This Candidate Is ON The Ballot. Now, She Just Needs One To Vote | Connecticut Public Radio

This Candidate Is ON The Ballot. Now, She Just Needs One To Vote

Aug 5, 2020

Sen. Marilyn Moore, D-Bridgeport, won her first Democratic primary by 82 votes in 2014 and her second two years later by 1,143. On Tuesday, she was fretting over the fact that at least 1,100 Democrats who applied for an absentee ballot in her district have yet to receive one.

Moore is one of them.

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“I didn’t get my ballot yet, but my son did,” said Moore, one of the unprecedented number of voters to send in absentee ballot applications in 2020. “I mailed mine before he did.”

Connecticut, a state with no significant history of voting by mail, has temporarily loosened its restrictive absentee ballot rules for the Aug. 11 primary and Nov. 3 general election, a measure designed to allow voting by mail during the COVID-19 pandemic.

With voters complaining of unexplained delays in receiving their ballots from a bulk mail company hired by Secretary of the State Denise Merrill’s office, candidates have been hearing from anxious supporters: Will they get their ballots in time?

“It’s not about me. It’s about all those people who are frustrated they won’t have their ballot in time to vote,” Moore said. “I have already received a lot of text messages and Facebook posts saying, ‘I haven’t received my ballot.’”

About 300,000 ballots have gone out in three major batches of mailings, and the last of those ballots should have been received in the mail Tuesday, Merrill said.

But about 20,000 applications now must be handled by local town clerks, which means mailing out ballots and hoping that voters mail them back in time for them to be counted. Voters can also place them in drop boxes at town halls.

“I’m afraid some people won’t get their ballot in,” said Rep. Bobby Gibson, D-Bloomfield, whose House district is one of 11 with primaries for Democratic or Republican nominations. “I wish there was a way we could extend the deadline for the ballots to be received.”

The secretary of the state’s office and the president of the Connecticut Town Clerks Association disagree about whether the scramble to handle those last 20,000 applications is evidence of inattention to deadlines, either by the clerks or by Merrill’s office, or simply the challenges of undertaking a massive vote-by-mail effort.

The clerks says they were caught by surprise. Merrill’s office says they were warned.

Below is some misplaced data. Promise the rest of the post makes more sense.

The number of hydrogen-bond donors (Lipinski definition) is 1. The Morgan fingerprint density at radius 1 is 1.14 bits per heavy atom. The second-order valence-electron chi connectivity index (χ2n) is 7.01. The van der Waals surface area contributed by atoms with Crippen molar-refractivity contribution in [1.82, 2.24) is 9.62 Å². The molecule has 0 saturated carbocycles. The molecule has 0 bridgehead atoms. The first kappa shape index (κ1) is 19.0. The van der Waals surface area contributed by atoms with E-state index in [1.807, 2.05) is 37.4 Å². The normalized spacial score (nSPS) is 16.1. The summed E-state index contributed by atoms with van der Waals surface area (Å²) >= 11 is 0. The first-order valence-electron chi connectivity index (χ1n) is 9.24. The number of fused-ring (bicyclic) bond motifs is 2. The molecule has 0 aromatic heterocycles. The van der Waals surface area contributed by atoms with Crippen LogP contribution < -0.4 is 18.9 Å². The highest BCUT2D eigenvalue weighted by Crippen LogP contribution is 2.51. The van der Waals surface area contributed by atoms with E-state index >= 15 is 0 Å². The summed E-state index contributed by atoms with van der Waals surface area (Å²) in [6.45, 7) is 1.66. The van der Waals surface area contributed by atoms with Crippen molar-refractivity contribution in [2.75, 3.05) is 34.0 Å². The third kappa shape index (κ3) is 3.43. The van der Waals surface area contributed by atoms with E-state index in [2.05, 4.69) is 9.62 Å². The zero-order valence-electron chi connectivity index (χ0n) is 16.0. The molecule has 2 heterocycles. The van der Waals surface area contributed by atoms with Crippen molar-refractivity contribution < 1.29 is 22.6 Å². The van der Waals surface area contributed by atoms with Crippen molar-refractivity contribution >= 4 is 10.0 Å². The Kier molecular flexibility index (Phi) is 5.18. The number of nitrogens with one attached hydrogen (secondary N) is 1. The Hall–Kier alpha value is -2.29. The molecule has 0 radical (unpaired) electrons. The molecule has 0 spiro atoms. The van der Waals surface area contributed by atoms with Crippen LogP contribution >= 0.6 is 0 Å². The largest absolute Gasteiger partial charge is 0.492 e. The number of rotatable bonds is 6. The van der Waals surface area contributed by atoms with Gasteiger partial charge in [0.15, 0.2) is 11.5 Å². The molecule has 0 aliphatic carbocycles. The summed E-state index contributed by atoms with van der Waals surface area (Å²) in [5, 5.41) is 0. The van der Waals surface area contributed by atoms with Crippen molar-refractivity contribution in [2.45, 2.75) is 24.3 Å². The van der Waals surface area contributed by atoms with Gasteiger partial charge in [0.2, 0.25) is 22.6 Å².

“Our LAST data drop to the mail house will be at NOON on August 3, 2020.  Thereafter, any absentee ballot request received from any source will be fulfilled by the town clerk locally,” Merrill’s office had told the clerks in writing.

But Anna Posniak, the president of the clerks’ association, sent an alert Monday warning her members that the 20,000 applications that they now had to handle were the result of a failure by Merrill’s office.

“It was brought to my attention this afternoon that Secretary of the State’s office did not send absentee ballot exports for last week to mail house,” she wrote. The secretary of the state’s office provided her with a spreadsheet identifying the voters who had applied for a ballot but would not get one from the mail house, she said.

“The Excel spreadsheet contains over 20,000 ballots statewide that were not sent out by SOTS. You will need to isolate the voters from your town. You MUST resend each voter on the Excel spreadsheet an absentee ballot immediately,” Posniak wrote.

She also warned of “poor quality control” at the mail house that resulted in some envelopes being improperly sealed, potentially allowing the ballot to slip out.

Posniak did not return calls for comment Tuesday.

Republicans say Merrill’s office has bungled the primary, a mix of do-or-die legislative primaries and two presidential contests that are going forward even though Donald J. Trump and Joe Biden long ago clinched the Republican and Democratic nominations.

Republicans have primaries for the nominations in the 1st and 2nd congressional districts, plus one state Senate and three state House districts, none involving incumbents. Democrats have two state Senate and eight state House primaries, five involving challenges to incumbents.

“I’m livid,” said Rep. Vincent J. Candelora, R-North Branford, the deputy House minority leader. He says Merrill’s incompetence will feed concerns about the reliability and integrity of voting by absentee ballot.

Candelora, Senate Minority Leader Len Fasano, R-North Haven, and others complain that Merrill’s office was inattentive to the timeline required for a major vote-by-mail effort and failed to adequately communicate to town clerks and voters.

Fasano said a clerk in Durham emailed him Tuesday about a voter getting an envelope in the mail with no ballot. Moore said her son’s ballot came in a partially opened envelope.

“She doesn’t want to admit she made a mistake,” Fasano said of Merrill.